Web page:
Then in 2002 the Deputy Assistant Secretary of the Navy for Environment and Safety said, "This is a DoD problem, the Navy will help the Air Force solve this problem."
So they built and extension of a rail line to the where the trucks unloaded them and train hauled the 21,998 yards of contaminated top soil and rubble to a new home in the glowing desert.
After the most contaminated material was removed, they took surveys looking for radiation hot spots and soil samples almost ever few feet, finding bits and pieces of contamination, usually one micro-element at a time, with one particular hot spot being just outside the only bathroom they used.
Besides being flushed by the water used to douse the fire, and burning up in plumes of smoke, they found that the contaminents were spread primarily by truck tires and worker's boots as they moved around the area, leaving hot footprints behind them. Or as their latest report puts it, "Contamination identified outside primary (water) transport route...associateed with vehicle and foot traffic."
In the course of the remediation (2002-2004), they discovered the Drainage Ditch was a primary contaminated area, and the flood of contaminated water bled into the ditch and through a large sewage pipe that ran under the highway (Rt. #557), a two lane blacktop mainly used by locals, hunters and campers. Also contaminated was a stream that ran through a state forest park across the highway.
"The contaminant is not distributed uniformally over the site, but occurs in discrete 'hot spots' which in several instances have been found to be a single particle."
That's when Dr. Steven Rademacher, AFSC/SEWN, who gave the power point presentation during the meeting, said that "We found the best way to clean up the contimanation was with a broom, sandpaper and a paintbrush."
And one hot particle at a time, they put the uranium and plutonium back into the shot glass, which is still either half empty or half full.
And now, they turn on the geiger counters and no beeps, and the area is clean. By the end of the summer they hope to have a final report and sign off on the cleanup mission, certifying the area is clean and can once again be inhabited and used.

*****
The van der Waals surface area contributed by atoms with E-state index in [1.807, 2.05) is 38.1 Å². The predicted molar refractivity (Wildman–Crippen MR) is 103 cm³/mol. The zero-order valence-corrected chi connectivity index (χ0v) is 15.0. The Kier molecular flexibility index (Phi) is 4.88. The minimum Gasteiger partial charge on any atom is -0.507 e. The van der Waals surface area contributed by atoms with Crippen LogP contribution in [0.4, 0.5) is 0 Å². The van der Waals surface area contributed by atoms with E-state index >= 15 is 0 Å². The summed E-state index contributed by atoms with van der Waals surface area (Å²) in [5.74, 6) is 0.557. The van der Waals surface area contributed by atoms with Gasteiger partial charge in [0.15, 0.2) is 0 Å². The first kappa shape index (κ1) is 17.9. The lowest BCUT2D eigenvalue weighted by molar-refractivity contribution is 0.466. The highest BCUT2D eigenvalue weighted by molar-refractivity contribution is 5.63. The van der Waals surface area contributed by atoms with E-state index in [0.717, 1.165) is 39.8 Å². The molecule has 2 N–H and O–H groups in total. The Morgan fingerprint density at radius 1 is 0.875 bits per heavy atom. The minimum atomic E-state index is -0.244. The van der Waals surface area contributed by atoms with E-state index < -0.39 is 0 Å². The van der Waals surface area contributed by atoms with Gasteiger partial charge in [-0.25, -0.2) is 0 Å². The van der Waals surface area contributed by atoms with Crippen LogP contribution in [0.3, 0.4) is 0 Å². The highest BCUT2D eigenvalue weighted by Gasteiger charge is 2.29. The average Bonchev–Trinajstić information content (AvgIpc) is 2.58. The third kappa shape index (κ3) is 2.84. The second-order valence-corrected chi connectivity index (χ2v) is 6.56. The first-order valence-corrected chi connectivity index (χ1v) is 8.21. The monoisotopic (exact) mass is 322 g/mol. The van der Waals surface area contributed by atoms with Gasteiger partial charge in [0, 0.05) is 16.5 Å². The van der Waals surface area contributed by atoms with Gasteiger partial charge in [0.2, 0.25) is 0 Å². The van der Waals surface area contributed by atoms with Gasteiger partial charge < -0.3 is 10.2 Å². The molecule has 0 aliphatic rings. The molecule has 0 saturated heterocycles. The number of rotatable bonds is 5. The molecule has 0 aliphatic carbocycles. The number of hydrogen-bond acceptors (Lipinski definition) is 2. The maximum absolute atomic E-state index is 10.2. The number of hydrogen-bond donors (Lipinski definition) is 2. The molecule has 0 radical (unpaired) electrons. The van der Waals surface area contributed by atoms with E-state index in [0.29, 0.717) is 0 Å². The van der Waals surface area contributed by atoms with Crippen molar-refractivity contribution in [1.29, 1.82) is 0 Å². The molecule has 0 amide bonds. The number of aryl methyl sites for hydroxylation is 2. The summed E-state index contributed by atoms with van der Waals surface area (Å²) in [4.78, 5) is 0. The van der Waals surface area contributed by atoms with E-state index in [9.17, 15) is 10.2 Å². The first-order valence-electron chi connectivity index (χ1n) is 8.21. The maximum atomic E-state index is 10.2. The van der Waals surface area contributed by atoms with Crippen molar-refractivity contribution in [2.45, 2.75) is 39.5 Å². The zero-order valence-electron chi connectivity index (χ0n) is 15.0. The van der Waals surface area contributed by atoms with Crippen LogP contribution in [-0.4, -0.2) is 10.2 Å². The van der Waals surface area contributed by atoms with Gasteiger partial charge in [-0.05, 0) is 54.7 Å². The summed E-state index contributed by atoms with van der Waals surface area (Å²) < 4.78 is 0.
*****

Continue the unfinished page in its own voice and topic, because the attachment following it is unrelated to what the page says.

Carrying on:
What will become of the old, nuke missile base, that sits like a ghost town off the side of a back country road?
The military has no further use for it, they said, but nor are their any plans for residential development, ala Love Canal, or to open a day care center.
And just when you thought the military had everything under control, and answered every question, an older man at the end of the table, sitting next to Col. Gina Grosso, Commander, 87 ABW/CC, Dr. William Walker of Wrightstown, asked about the pipes.
"What happened to the pipes?" he asked, and Dr. Rademacher looked at Mr. King Mak, Restoration Project Manager, who shrugged, and said, simply, "We don't know."
It was then explained that sometime between 1961 and 2000, when they began the remediation, the sewage pipe that ran from the drainage ditch under the highway, was removed and replaced, probably by the Ocean County Department of Public Works, but there is no record of when they removed it and what became of it.
And in the end, they still don't know what sparked the original explosion forty years ago, or if the ground water is contaminated, if the contimination has effected the local enviroment, or caused the white deer herd that lives in the area, and nor do they know what happened to the contimanted sewage pipe, hauled off somewhere in Ocean County, N.J.
Welcome to my neighborhood.
Link to McGuire Internet Site with Official Reports from 1970s to today.